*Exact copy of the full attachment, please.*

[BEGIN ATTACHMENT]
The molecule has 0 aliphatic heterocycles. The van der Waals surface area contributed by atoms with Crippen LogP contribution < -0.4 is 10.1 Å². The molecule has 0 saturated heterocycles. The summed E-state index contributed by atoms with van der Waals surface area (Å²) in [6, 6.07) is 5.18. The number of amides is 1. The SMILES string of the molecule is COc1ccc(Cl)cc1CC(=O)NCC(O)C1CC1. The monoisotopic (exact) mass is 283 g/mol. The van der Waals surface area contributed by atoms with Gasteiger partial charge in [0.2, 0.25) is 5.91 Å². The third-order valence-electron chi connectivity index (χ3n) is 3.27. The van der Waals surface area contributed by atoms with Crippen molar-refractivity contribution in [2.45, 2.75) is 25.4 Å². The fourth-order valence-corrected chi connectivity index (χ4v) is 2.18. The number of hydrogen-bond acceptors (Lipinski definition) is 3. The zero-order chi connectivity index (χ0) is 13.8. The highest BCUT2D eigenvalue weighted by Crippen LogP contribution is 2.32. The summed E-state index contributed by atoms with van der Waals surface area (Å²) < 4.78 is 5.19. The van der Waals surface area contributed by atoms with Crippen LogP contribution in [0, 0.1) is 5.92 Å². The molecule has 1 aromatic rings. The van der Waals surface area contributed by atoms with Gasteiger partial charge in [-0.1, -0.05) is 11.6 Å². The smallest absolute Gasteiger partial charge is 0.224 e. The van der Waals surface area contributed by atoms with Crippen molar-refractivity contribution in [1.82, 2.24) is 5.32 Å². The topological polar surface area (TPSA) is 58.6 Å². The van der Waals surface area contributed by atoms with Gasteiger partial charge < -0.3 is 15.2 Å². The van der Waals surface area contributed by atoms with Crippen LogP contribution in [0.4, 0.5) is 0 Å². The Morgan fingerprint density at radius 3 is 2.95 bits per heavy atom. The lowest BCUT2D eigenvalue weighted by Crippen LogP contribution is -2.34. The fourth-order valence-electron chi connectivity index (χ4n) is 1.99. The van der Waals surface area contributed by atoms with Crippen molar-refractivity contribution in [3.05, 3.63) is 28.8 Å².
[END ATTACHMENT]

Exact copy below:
The molecule has 0 aliphatic heterocycles. The van der Waals surface area contributed by atoms with Crippen LogP contribution < -0.4 is 10.1 Å². The molecule has 0 saturated heterocycles. The summed E-state index contributed by atoms with van der Waals surface area (Å²) in [6, 6.07) is 5.18. The number of amides is 1. The SMILES string of the molecule is COc1ccc(Cl)cc1CC(=O)NCC(O)C1CC1. The monoisotopic (exact) mass is 283 g/mol. The van der Waals surface area contributed by atoms with Gasteiger partial charge in [0.2, 0.25) is 5.91 Å². The third-order valence-electron chi connectivity index (χ3n) is 3.27. The van der Waals surface area contributed by atoms with Crippen molar-refractivity contribution in [2.45, 2.75) is 25.4 Å². The fourth-order valence-corrected chi connectivity index (χ4v) is 2.18. The number of hydrogen-bond acceptors (Lipinski definition) is 3. The zero-order chi connectivity index (χ0) is 13.8. The highest BCUT2D eigenvalue weighted by Crippen LogP contribution is 2.32. The summed E-state index contributed by atoms with van der Waals surface area (Å²) < 4.78 is 5.19. The van der Waals surface area contributed by atoms with Crippen LogP contribution in [0, 0.1) is 5.92 Å². The molecule has 1 aromatic rings. The van der Waals surface area contributed by atoms with Gasteiger partial charge in [-0.1, -0.05) is 11.6 Å². The smallest absolute Gasteiger partial charge is 0.224 e. The van der Waals surface area contributed by atoms with Crippen molar-refractivity contribution in [1.82, 2.24) is 5.32 Å². The topological polar surface area (TPSA) is 58.6 Å². The van der Waals surface area contributed by atoms with Gasteiger partial charge < -0.3 is 15.2 Å². The van der Waals surface area contributed by atoms with Crippen LogP contribution in [0.4, 0.5) is 0 Å². The Morgan fingerprint density at radius 3 is 2.95 bits per heavy atom. The lowest BCUT2D eigenvalue weighted by Crippen LogP contribution is -2.34. The fourth-order valence-electron chi connectivity index (χ4n) is 1.99. The van der Waals surface area contributed by atoms with Crippen molar-refractivity contribution in [3.05, 3.63) is 28.8 Å².